Atlanta Journal Constitution: “Over 752,000 Georgia voters who cast ballots in the presidential election didn’t show up again for the runoffs just two months later. … More than half of the no-shows were white, and many lived in rural areas, constituencies that lean toward Republican candidates. … Meanwhile, 228,000 new voters cast ballots in the runoffs who hadn’t voted in the Nov. 3 election. They were more racially diverse and younger voters who tend to back Democrats.”
“A president has only limited control over the economy. And yet there has been a stark pattern in the United States for nearly a century. The economy has grown significantly faster under Democratic presidents than Republican ones. … It’s true about almost any major indicator: gross domestic product, employment, incomes, productivity, even stock prices. It’s true if you examine only the precise period when a president is in office, or instead assume that a president’s policies affect the economy only after a lag and don’t start his economic clock until months after he takes office.”
“Russian opposition activist Alexei Navalny has been sentenced to three-and-a-half years in prison in a case widely seen as an attempt to neutralize President Vladimir Putin’s most prominent critic,” the Financial Times reports.
“He is very trained. He’s like a dog. He’s completely trained.”
— Rep. Marjorie Taylor Greene (R-GA) mocked Parkland shooting survivor David Hogg as an “idiot” who “only talks when he is scripted” in a 2019 interview with a Georgia gun group, according to a previously unreported video obtained by NBC News.
“When we had a Republican president and House and Senate, we kept on spending massively and adding almost a trillion dollars a year to the national debt. Now we say this is outrageous adding so much to the debt? They say we did the same thing when we were in charge. It does show that you have to be consistent in your arguments.”
— Sen. Mitt Romney (R-UT), in an interview with the Salt Lake Tribune.
California Gov. Gavin Newsom’s approval rating has plummeted to just 46% as the public sours on his pandemic management, according to a new Berkeley Institute of Governmental Studies poll.Politico: “Those findings put the Democratic governor in a precarious place as he confronts the possibility of a recall election fueled by anger over the governor’s pandemic response. … If it makes the ballot, Newsom’s support is tepid: just 45 percent of voters said they would vote to retain him, with 36 percent backing removal and about a fifth of voters undecided.”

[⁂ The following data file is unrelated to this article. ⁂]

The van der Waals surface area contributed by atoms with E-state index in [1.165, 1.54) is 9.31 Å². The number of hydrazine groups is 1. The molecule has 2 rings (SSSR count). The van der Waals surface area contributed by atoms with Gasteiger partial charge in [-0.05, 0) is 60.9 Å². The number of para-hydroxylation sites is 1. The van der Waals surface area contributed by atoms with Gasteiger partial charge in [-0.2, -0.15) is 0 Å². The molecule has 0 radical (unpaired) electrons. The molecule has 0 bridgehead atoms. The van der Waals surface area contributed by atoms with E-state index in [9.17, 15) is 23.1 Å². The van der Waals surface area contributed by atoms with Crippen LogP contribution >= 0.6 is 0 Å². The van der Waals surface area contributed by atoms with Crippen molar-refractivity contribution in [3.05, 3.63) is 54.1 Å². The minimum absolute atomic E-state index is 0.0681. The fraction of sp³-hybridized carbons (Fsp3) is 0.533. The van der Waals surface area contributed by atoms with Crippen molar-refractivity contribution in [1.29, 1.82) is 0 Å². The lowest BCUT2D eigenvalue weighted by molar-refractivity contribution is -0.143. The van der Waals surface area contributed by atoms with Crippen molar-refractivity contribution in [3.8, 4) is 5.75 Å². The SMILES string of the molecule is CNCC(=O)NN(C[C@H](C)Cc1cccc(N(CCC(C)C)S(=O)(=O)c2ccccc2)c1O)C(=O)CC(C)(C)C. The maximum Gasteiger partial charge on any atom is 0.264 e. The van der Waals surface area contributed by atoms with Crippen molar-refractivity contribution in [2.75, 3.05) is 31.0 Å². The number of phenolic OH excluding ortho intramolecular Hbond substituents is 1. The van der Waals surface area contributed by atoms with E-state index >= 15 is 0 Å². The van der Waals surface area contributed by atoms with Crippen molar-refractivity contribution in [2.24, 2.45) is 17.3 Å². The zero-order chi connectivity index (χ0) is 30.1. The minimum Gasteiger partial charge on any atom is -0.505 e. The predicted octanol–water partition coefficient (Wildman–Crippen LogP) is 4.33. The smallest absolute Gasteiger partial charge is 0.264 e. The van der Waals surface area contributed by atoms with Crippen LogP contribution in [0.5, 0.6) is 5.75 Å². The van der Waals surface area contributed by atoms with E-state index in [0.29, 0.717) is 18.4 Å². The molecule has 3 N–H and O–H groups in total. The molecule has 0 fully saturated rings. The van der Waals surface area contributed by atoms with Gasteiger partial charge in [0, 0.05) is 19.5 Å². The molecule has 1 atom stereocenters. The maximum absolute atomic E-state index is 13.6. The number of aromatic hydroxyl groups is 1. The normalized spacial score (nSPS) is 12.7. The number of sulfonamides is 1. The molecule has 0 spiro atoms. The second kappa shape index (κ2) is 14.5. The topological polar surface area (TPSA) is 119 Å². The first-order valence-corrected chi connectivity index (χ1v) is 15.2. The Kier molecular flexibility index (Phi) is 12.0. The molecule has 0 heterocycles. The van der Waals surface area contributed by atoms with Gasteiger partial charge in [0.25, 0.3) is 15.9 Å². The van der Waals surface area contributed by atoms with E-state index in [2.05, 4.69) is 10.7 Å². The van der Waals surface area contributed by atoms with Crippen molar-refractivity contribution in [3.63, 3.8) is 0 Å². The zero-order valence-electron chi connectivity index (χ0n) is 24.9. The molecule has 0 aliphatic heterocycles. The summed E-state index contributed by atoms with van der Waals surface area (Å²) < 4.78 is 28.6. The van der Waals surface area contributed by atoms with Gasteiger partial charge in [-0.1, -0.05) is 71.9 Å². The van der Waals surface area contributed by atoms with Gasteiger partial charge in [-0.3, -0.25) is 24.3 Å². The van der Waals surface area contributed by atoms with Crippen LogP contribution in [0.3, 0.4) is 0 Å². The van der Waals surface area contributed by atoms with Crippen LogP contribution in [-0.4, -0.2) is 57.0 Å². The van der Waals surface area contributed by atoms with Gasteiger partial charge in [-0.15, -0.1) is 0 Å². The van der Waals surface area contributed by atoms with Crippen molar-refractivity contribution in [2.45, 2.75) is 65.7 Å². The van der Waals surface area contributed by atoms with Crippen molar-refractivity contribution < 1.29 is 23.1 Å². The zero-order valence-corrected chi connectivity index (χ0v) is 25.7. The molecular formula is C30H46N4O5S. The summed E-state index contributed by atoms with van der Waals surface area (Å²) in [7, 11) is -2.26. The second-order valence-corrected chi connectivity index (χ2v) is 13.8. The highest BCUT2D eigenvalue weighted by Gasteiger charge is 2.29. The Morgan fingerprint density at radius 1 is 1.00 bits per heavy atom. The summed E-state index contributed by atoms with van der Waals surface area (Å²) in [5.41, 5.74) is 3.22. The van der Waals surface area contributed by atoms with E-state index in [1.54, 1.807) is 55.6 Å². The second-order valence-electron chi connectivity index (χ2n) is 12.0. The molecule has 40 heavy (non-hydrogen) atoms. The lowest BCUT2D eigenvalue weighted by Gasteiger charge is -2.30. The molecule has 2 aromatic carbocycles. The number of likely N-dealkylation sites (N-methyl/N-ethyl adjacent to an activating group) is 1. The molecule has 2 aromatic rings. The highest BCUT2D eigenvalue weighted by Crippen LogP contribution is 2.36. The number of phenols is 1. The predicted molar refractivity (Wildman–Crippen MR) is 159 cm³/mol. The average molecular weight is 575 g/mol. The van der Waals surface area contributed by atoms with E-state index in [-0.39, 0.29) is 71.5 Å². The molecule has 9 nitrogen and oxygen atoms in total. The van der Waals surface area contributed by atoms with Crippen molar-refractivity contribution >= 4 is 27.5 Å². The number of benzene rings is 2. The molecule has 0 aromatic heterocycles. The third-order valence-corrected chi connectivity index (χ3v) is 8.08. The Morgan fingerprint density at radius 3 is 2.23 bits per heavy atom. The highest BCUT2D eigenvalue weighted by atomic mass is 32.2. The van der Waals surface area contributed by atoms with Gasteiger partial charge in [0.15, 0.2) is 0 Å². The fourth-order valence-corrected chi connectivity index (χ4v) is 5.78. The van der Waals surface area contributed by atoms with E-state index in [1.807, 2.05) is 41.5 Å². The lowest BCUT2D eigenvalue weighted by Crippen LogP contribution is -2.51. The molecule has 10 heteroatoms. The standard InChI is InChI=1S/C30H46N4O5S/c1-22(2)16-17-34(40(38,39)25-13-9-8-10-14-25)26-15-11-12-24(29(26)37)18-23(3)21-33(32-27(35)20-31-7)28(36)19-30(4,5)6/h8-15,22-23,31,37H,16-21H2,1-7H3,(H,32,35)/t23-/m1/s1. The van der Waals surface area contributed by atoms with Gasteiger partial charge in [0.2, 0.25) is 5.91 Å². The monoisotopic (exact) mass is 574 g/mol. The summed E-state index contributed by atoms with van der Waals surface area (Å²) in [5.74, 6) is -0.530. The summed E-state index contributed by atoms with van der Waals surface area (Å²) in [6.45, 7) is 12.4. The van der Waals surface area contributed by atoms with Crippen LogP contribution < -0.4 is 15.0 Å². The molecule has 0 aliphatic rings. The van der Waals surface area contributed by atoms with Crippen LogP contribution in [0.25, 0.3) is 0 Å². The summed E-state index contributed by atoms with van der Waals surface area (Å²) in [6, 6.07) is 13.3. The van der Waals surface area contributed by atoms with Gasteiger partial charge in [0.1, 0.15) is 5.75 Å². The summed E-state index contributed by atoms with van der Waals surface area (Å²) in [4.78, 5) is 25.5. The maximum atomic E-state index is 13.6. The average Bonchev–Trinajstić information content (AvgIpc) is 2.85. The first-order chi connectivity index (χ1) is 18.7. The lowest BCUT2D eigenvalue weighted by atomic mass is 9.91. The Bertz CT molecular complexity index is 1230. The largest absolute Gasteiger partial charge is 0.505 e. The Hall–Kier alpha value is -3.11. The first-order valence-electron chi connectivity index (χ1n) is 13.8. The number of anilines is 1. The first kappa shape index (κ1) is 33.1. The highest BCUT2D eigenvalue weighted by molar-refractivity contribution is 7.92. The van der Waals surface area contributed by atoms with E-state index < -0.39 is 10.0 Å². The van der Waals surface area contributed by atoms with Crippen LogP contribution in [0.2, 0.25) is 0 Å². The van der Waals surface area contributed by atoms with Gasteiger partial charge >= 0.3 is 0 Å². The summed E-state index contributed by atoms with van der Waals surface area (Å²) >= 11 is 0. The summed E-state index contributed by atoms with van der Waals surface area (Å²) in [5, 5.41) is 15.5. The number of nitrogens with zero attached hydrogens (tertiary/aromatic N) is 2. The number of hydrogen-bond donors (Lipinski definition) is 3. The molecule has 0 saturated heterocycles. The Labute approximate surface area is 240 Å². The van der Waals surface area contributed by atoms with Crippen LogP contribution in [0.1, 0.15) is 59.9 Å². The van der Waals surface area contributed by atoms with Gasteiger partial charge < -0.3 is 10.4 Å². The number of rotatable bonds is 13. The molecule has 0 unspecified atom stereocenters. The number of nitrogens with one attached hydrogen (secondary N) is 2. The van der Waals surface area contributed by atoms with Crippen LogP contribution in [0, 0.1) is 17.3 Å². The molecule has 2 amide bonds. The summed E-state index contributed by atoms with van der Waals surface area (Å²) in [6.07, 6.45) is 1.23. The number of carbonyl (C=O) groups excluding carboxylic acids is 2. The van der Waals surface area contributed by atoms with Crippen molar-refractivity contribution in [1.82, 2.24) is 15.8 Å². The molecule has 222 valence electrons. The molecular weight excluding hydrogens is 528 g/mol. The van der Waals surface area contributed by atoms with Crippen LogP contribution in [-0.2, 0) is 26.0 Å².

Just because Trump is out of office, it’s too soon to stop hating him. Especially when we keep finding out more about how incompetent and self-absorbed he was as a president, including when it mattered most, toward the end. That was when the pandemic was out of control, thanks to his mismanagement.
A new report from the Century Foundation shows that by playing golf on Christmas Eve 2020 instead of signing the bill to extend pandemic relief to out of work Americans, he cost them — and all of us — about $17.6 billion.
One month after the law’s enactment, nearly a quarter of the states have not resumed paying out federal pandemic aid. Moreover, an additional twelve states took three weeks or more to start up the payment of PUA, and fifteen states needed three weeks or more to reup PEUC.
By our calculations, these delays have resulted in shortchanging jobless workers by about $17.6 billion in benefits for the first four weeks in January 2021—38 percent less than these workers were due to receive. This is money that these workers and their families needed to pay rent, put food on the table, stay out of poverty, and keep America’s economy running while they looked for work.
You probably remember Trump’s grandstanding about signing the bill. […]